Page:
Halloween, New Year’s and an official end to Groundhog Day were all rolled into one Friday for the Mets.
Steve Cohen went from hedge-fund billionaire to the richest owner in MLB. And the team he will be presiding over is none other than the Mets, ending nearly two decades of sole family ownership by Fred Wilpon and Saul Katz.
The 64-year-old Cohen received the necessary 75 percent of the vote by MLB owners, approving his $2.4 billion purchase of the team from Wilpon and his brother-in-law Katz to become Mets majority owner and control person. Shortly after, mayor Bill de Blasio signed off on the deal, clearing the final hurdle for Cohen, who grew up a Mets fan on Long Island and was a minority shareholder.
“I am humbled that MLB’s owners have approved me to be the next owner of the New York Mets,” Cohen said in a statement. “Owning a team is a great privilege and an awesome responsibility. I would like to thank the owners and Commissioner [Rob] Manfred and his team for welcoming me to Major League Baseball.
“And I want to thank Fred Wilpon for inviting me to buy into the franchise in 2012. Fred is one of the game’s true gentlemen and I consider it to be an honor to be the new owner of this iconic franchise.”
Cohen’s first act was to announce his intention to donate $17.5 million to NYC small businesses and pledge a dramatic increase in giving to the Mets Foundation in coming years. He also said he will reinstitute all pre-pandemic salaries for Mets employees.
As The Post reported in recent days, de Blasio had been searching for legal loopholes that would kill the sale to Cohen or at least delay it. Two law firms hired by the Mets to study the matter both concluded the mayor would be without legal standing in trying to block Cohen.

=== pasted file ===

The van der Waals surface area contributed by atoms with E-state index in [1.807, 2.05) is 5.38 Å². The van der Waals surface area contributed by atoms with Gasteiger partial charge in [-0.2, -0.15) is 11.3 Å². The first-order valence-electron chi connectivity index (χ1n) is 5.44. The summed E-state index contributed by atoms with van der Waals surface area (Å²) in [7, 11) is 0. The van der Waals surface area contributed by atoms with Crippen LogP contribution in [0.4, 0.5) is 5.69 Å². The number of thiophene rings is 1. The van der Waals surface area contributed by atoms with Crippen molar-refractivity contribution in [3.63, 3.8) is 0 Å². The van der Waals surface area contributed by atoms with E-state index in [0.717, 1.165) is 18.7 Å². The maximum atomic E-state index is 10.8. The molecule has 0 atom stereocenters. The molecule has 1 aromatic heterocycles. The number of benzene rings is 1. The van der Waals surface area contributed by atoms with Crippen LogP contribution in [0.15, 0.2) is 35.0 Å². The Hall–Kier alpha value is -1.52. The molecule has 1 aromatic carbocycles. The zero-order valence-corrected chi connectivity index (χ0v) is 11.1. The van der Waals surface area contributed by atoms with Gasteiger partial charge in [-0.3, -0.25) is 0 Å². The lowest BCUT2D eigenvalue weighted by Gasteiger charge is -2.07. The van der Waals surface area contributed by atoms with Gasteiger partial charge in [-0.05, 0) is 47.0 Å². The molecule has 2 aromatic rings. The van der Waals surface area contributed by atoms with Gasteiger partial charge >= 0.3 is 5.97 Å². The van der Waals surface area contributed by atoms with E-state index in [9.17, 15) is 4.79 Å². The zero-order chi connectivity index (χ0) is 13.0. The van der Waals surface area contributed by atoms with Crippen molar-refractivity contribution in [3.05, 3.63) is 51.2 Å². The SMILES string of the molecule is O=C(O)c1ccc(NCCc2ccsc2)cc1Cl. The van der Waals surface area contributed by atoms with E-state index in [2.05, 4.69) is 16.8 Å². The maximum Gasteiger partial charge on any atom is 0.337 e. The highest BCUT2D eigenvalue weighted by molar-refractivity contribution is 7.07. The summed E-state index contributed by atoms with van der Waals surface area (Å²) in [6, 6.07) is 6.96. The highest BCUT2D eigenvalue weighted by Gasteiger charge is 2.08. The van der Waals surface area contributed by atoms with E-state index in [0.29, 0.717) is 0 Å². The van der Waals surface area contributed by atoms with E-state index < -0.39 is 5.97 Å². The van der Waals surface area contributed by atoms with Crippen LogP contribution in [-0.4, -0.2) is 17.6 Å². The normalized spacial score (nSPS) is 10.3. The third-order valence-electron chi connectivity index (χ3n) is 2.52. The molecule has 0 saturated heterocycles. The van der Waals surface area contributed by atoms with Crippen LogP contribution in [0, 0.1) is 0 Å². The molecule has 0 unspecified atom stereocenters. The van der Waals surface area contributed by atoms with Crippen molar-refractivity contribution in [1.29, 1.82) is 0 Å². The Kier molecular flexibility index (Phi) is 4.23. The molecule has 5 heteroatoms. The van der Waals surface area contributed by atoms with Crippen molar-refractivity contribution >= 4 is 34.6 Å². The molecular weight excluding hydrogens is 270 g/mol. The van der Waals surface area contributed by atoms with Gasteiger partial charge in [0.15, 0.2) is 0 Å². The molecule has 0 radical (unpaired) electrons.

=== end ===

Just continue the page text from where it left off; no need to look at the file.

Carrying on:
“The New York City Law Department has completed its legal review of the proposed sale of the Mets,” de Blasio said in a statement. “New York City does not object to the sale, and the Mets may proceed with the transaction.”
Cohen has an estimated net worth of $14 billion and is expected to invest heavily in a team that has faced financial restrictions in recent years. Cohen’s arrival was trumpeted not only by the team’s tortured fanbase.
“All I plead is that the new owner treats players and personnel in the organization like people and less like expendable commodities,” Noah Syndergaard told The Post. “That being said, I couldn’t be more excited having the real-life Bobby Axelrod leading the charge.”
Axelrod is a fictional character in the Showtime series “Billions” who is based on Cohen.
Among the issues facing Cohen in the approval process was the fact his former hedge fund, S.A.C Capital Advisors, pled guilty to insider trader charges and was fined $1.8 billion. Cohen was reprimanded by the SEC and received a two-year ban from managing outside money. Cohen’s firm Point72 faced a gender discrimination lawsuit from a female employee that alleged unfair pay practices and a sexist work environment. That case was settled out of court.
Wilpon and Katz became the Mets’ sole owners in 2002 after buying out Nelson Doubleday’s 50 percent stake in the team. Wilpon and Katz were heavily invested with Bernie Madoff, whose 2008 arrest for running a Ponzi scheme choked the club’s finances.
Cohen entered exclusive negotiations to buy the club last winter, but the deal disintegrated over disagreement about team COO Jeff Wilpon’s future role in the organization. The initial agreement called for Wilpon to retain his title for five years.
The Mets remained for sale through baseball’s shutdown for the pandemic with a group fronted by Alex Rodriguez and Jennifer Lopez making a strong push for the team. Another group, headed by 76ers and Devils managing partners David Blitzer and Josh Harris also emerged. Final bids were submitted in August, at which time Cohen again entered exclusive negotiations to buy the team. The deal does not include SNY.
Cohen has told associates he expects the Mets to lose about $400 million over his first two years as the new owner.